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Founded in the 1950s, GlobShop is a company operating in the duty-free market. It started selling foreign liquors and cars in the US military bases, expanding its business to run stores in selected European and Asian airports. By the 1980s, GlobShop was a niche but solid player in the travel retail market, operating in Australia, New Zealand, the USA, and the UK besides Europe and Asia. The company even achieved to open duty-free stores in some American and European cities. However, the 1991 Gulf War and the East-Asia economic crisis of 1997 affected the travel and tourism market, causing severe hurdles to GlobShop and highlighting the need for corporate restructuring. Moreover, the events following the terroristic attack of September 11, 2001, exacerbated the challenges, pushing the management to accelerate the process.

At this moment, the company was organized in ten regional business units, and IT operation was highly decentralized and operated under a distinct budget. As a result, duplicated and legacy applications, redundant software, infrastructure, and resources rocketed the running costs. The management understood that redefining both operational and administrative processes and centralizing them at the corporate level would have led to substantial savings (Ranganathan, Krishnan, & Glickman, 2007). Roger Deen, the CIO of GlobShop, was mandated to reorganize and centralize the IT sector. After thorough studies and extensive discussion, Deen suggested an approach that consolidated the ten regional IT units into a global one through centralizing the IT budget, streamlining IT governance, and consolidating and standardizing IT operations. The plan included the outsourcing of part of application support and maintenance to reduce the costs further. The Indian company Indo-Systems Solutions (ISS) was chosen as a partner to handle application development, support, and maintenance of merchandising and retail systems, as well as provide technical support for the company’s IT infrastructure.

What Factors Led to GlobShop’s Decision to Offshore Significant Portions of Its IT Infrastructure to India?

While IT offshoring provides several benefits, the choice of the associate is crucial. Many outsourcing projects have resulted in negative outcomes as a consequence of poor selection (Khan & Khan, 2017). Hence, GlobShop needed to assess diverse opportunities to find a reliable partnership. After a weighted evaluation of different geographical areas, which also included China and Eastern Europe, India emerged as the most reliable potential offshore location. While China raised IT protection and intellectual property concerns and Eastern Europe was still in the process of readjustment after the collapse of the Berlin Wall, India has a consolidated IT segment, backed by a dependable legal system.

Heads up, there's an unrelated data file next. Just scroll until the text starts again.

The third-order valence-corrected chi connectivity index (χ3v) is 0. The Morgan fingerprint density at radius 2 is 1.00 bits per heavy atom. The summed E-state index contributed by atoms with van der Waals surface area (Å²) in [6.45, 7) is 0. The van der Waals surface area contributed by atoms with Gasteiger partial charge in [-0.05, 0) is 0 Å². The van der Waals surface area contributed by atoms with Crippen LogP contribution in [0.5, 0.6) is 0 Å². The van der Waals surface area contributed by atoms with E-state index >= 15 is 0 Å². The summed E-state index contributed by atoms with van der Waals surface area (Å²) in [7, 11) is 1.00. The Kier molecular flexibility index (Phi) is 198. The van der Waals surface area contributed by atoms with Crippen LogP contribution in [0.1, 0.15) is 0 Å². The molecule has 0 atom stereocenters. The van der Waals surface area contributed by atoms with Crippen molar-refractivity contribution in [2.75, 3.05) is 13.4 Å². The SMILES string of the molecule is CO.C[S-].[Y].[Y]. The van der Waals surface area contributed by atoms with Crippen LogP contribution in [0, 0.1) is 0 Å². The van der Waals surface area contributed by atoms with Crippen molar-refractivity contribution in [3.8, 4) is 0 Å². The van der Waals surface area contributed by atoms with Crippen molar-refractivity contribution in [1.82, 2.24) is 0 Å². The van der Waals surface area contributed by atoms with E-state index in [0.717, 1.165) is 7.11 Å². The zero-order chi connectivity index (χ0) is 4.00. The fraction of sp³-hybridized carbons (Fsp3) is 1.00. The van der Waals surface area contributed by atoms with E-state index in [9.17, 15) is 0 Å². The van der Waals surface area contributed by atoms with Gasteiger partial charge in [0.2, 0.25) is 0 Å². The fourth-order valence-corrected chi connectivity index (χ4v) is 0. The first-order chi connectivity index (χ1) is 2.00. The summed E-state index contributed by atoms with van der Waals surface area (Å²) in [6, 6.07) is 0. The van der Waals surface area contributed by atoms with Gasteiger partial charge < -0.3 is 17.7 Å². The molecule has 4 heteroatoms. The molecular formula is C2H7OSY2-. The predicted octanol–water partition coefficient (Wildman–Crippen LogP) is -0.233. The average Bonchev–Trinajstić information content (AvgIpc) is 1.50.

How Well Did GlobShop Manage the Change Process After Making the Decision to Offshore?

Once the decision to offshore as part of IT reorganization was made, GlobShop implemented three steps strategy to manage the change process. First, the management adopted an open and honest approach to the inevitable downsizing of the IT personnel, working out a satisfactory severance pay structure and staging the layoff to transfer the internal knowledge to the vendor. Then, the management improved the relationship with the vendor through implementing the governance process between GlobShop and ISS and creating training sessions to assess and understand cultural diversities and value systems (Ranganathan et al., 2007). Finally, the two companies cooperated to create a flexible and effective onshore/offshore management structure to handle both the projects and staffing for each project.

Was the Decision to Offshore Successful?

By 18 months after the offshore agreement, GlobShop had reduced IT expenditures by 35%. In two years, the IT personnel narrowed by 59% while the legacy application and the redundant resources were grouped and consolidated into one machine. The results were supported by a survey that highlighted an increment in the overall user satisfaction (Ranganathan et al., 2007). The positive outcomes indicate that the decision to offshore the IT work was successful.


Khan, U. S., & Khan, A. W. (2017). Critical challenges in managing offshore software development outsourcing contract from vendors’ perspectives. IET Software, 11(1), 1–11. Web.

Ranganathan, C., Krishnan, P. & Glickman, R., (2007). Crafting and executing an offshore IT sourcing strategy: GlobShop’s experience. Journal of Information Technology. 22, 440–450

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